Community Player

Meet the new head of the Courthouse Center for Arts.

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The Courthouse Center for the Arts (CCA) in West Kingston has a new director, but not necessarily a new direction. “First and foremost this is a community center for the arts, plural,” says Richard Ericson. “The highest priority of the board remains education.” Ericson feels his directive is to expand the center’s offerings and outreach to the community. “We are still developing our strategic plan,” he explains. “This fall will be for rebuilding and refocusing the agenda.”

The newly minted Consulting Artistic Producer has to build his staff, and among the new hires will be a development director, a comptroller/building manager, a press and marketing director and a full time music supervisor. There are also teachers to hire for classes and a roster of theater techs to put in place. In order to regroup, the previously planned fall
theater schedule (put in place by former director Russell Maitland, who left the Courthouse in the spring) was canceled and there will be a limited schedule until next year, when Ericson expects to have a full program in place.

Ericson brings a wealth of professional experience to the Courthouse. He holds a BFA in Drama from Carnegie Mellon University, where he studied acting. “I enjoyed the attention I got as an actor, but never felt entirely comfortable in my skin on stage,” he admits. “I always had much more interest in pulling together the entire show.” Over the years he has produced more than 75 shows on and off Broadway, in Los Angeles, Las Vegas and Atlantic City, as well as in regional and national tours. With partners Renny Serre and Laura Harris, Ericson founded FourQuest Entertainment in 1988 and ran the historic Theatre By the Sea in Matunuck for ten seasons. He directed their large scale, multi-cultural production of Wizard of Oz, which toured North America, Mexico and East Asia. He also has teaching credentials as an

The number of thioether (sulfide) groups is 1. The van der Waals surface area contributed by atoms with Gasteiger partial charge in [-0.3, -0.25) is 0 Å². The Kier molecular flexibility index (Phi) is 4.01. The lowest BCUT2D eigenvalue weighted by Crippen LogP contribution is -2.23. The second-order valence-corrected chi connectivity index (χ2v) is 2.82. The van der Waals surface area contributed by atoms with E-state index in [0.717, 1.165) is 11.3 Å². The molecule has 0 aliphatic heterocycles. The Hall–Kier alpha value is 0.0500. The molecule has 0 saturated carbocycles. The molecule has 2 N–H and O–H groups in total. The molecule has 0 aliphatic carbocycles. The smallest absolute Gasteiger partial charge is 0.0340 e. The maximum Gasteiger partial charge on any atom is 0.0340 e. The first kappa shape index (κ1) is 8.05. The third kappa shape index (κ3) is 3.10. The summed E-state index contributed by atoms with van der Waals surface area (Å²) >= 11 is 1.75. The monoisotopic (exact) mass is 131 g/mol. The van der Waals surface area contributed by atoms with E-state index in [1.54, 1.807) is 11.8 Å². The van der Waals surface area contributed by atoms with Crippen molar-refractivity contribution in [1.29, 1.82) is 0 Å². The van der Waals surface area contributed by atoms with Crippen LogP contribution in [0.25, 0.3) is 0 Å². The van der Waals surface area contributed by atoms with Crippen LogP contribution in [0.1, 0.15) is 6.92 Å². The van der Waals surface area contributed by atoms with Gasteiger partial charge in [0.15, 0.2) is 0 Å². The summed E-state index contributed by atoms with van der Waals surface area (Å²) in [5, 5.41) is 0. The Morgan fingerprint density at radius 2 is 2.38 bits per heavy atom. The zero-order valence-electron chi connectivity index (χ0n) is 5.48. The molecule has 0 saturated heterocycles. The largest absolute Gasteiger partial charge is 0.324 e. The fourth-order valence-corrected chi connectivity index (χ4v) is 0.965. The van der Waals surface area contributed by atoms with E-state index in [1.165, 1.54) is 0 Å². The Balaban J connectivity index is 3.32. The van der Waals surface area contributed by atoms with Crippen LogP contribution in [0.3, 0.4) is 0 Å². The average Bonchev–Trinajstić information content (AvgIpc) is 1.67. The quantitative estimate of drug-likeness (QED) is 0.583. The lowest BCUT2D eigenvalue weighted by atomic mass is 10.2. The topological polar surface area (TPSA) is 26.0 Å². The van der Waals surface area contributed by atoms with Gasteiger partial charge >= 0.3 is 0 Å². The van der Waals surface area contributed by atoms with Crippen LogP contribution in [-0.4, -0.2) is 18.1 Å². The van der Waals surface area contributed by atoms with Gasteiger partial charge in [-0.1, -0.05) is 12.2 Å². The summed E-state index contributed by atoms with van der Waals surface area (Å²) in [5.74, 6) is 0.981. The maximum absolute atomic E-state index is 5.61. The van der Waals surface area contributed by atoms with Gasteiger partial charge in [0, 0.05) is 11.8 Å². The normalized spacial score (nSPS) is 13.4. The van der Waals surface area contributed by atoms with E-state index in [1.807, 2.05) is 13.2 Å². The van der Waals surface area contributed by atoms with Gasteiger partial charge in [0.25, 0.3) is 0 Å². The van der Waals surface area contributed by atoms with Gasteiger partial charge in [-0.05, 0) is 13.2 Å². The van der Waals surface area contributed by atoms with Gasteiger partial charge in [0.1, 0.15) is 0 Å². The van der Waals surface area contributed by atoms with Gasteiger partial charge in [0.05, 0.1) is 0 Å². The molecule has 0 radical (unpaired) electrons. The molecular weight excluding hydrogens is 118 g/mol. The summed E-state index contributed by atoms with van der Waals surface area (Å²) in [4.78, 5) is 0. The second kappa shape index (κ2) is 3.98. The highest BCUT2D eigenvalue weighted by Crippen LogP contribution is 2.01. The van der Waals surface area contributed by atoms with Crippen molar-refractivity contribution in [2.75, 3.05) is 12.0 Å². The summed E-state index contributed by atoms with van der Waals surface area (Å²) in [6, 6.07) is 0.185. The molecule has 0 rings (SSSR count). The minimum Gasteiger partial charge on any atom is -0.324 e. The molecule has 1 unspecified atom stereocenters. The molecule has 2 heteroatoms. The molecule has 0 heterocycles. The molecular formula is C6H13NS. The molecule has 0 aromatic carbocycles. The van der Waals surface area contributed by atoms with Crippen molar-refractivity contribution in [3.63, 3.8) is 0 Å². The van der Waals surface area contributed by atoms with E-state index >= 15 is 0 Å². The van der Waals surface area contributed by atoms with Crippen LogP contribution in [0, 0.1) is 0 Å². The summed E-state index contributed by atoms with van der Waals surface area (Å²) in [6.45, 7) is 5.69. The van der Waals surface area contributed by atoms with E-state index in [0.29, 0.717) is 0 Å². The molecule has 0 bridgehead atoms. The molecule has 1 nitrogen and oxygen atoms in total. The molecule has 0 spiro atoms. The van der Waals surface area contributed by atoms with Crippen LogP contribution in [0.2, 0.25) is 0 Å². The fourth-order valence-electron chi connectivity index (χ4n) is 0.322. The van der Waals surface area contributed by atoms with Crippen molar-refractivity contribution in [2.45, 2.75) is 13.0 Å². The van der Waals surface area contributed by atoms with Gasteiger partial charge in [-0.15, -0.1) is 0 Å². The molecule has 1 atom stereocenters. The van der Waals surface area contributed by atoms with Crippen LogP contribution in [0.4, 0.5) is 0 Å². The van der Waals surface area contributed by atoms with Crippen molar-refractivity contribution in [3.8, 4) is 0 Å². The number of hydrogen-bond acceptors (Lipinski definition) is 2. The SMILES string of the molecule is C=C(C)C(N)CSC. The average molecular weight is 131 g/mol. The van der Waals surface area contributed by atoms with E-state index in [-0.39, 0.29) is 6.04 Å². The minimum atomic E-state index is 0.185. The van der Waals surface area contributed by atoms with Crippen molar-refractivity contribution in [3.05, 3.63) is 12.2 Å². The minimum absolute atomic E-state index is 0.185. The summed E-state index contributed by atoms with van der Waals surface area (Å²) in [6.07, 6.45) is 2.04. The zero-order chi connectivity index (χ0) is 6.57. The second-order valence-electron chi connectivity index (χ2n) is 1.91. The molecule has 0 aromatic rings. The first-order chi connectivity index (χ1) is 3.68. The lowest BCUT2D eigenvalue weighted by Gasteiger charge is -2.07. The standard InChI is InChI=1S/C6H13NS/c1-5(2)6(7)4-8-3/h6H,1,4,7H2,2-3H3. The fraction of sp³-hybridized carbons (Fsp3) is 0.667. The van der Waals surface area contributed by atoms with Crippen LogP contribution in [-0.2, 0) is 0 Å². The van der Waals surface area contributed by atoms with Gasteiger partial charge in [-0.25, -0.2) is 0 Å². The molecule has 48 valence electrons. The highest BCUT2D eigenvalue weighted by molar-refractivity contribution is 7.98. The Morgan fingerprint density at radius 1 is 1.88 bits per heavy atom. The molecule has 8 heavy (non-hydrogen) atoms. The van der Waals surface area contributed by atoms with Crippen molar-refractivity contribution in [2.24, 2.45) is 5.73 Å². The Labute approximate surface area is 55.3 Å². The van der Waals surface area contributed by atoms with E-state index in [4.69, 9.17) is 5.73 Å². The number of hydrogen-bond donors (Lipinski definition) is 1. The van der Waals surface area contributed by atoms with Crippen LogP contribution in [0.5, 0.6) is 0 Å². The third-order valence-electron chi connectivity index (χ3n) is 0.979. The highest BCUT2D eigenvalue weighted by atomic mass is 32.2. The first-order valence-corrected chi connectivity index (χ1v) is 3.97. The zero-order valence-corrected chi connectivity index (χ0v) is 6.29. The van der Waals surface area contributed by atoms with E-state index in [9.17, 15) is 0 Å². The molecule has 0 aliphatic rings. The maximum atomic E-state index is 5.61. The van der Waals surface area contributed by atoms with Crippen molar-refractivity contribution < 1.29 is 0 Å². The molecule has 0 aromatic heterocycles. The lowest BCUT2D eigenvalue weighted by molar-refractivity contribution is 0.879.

assistant professor at SUNY Purchase, and instructor at Circle-in-the-Square and New York University (Tisch School of the Arts), Webster University in St. Louis and at the University of Rhode Island.

“The difference here is that I have never worked for a not-for-profit, with all that entails regarding the financial aspects,” he says, ”I’m really hopeful and I want to do this. The job is stewarding it financially and reaching out to make it happen here.” CCA’s financing comes
from a combination of grants, private donations and fundraising.

Born in Tokyo to an American diplomat, Ericson grew up all over the world. It was at age nine that he found his calling. His parents took him to see My Fair Lady on stage in London. “I remember the music starting and the curtain going up and sitting forward with my jaw dropping,” he laughs. “My mother says that she knew at that moment I was gone.”

Although he has lived in Rhode Island for the past 22 years, Ericson has been constantly on the road. “I was always bemoaning the fact that I didn’t feel a part of a community because I was always traveling.” He and his partner, Louis Raymond, a garden designer, live in an antique colonial in Hopkinton and co-own Renaissance Gardening. When the opportunity at the Courthouse came up, Raymond told him, “Stop whining and take the job! It will be good for you and good for them.”

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